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dc.contributor.advisor Franz, Katherine J en_US
dc.contributor.author Haas, Kathryn Louise en_US
dc.date.accessioned 2010-05-10T19:55:56Z
dc.date.available 2010-05-10T19:55:56Z
dc.date.issued 2010 en_US
dc.identifier.uri http://hdl.handle.net/10161/2373
dc.description Dissertation en_US
dc.description.abstract <p>Mechanisms of copper homeostasis are of great interest partly due to their connection to debilitating genetic and neurological disorders. The family of high-affinity copper transporters (Ctr) is responsible for extracellular copper acquisition and internalization in yeast, plants, and mammals, including human. The extracellular domain of the human high-affinity copper transporter (hCtr1) contains essential Cu-binding methionine-rich MXXM and MXM (Mets) motifs that are important for copper acquisition and transport. The hCtr1 extracellular domain also contains potential copper binding histidine (His) clusters, including a high-affinity Cu(II) ATCUN site. As of yet, extracellular His clusters have no established significance for hCtr1 function. We have made model peptides based on the extracellular copper acquisition domain of hCtr1 that is rich in His residues and Mets motifs. The peptides' Cu(I) and Cu(II) binding properties have been characterized by UV-Vis and mass spectrometry. Our findings have been extended to a mouse cell model and we show that His residues are important for hCtr1 function likely because of their contribution to strong copper-binding sites in the hCtr1 extracellular domain responsible for copper acquisition. </p> <p>Copper's pro-oxidant property is also medicinally promising if it can be harnessed to induce oxidative stress as a cancer chemotherapy strategy. Our lab has designed a photocleavable caged copper complex that can selectively release redox-active copper in response to light. The thermodynamic copper binding properties of these potential chemotherapeutics have been characterized</p> en_US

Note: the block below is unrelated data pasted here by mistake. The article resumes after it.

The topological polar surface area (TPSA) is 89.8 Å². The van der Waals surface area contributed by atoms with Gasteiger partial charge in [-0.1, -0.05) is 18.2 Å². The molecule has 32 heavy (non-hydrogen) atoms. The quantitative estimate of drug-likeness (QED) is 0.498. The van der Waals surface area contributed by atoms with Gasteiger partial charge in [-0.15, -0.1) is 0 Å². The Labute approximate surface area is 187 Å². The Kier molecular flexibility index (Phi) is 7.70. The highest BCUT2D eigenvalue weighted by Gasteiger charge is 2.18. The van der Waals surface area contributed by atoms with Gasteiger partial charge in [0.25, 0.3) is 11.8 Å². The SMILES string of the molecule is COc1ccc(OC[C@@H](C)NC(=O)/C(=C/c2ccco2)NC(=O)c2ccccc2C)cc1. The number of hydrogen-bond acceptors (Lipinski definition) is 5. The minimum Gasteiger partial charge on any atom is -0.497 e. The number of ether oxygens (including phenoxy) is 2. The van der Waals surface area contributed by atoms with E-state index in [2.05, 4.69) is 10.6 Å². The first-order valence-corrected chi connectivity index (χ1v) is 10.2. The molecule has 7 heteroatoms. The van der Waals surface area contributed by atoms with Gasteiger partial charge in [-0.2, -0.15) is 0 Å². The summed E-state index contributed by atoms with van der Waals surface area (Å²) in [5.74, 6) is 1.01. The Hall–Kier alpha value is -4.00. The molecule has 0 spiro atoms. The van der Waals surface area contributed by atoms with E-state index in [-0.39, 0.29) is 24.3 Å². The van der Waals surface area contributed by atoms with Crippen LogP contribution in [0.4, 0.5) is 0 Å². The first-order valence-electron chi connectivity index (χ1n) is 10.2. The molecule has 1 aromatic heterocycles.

dc.format.extent 5201855 bytes
dc.format.mimetype application/pdf
dc.language.iso en_US
dc.subject Chemistry, Inorganic en_US
dc.subject Chemistry, Biochemistry en_US
dc.subject Caged Copper en_US
dc.subject Copper en_US
dc.subject Copper Transport en_US
dc.subject Ctr1 en_US
dc.subject Membrane Protein en_US
dc.subject Metal Homeostasis en_US
dc.title Copper at the Interface of Chemistry and Biology: New Insights into hCtr1 Function and the Role of Histidine in Human Cellular Copper Acquisition en_US
dc.type Dissertation en_US
dc.department Chemistry en_US
duke.embargo.months 6 en_US
dc.date.accessible 2010-05-18T05:00:39Z

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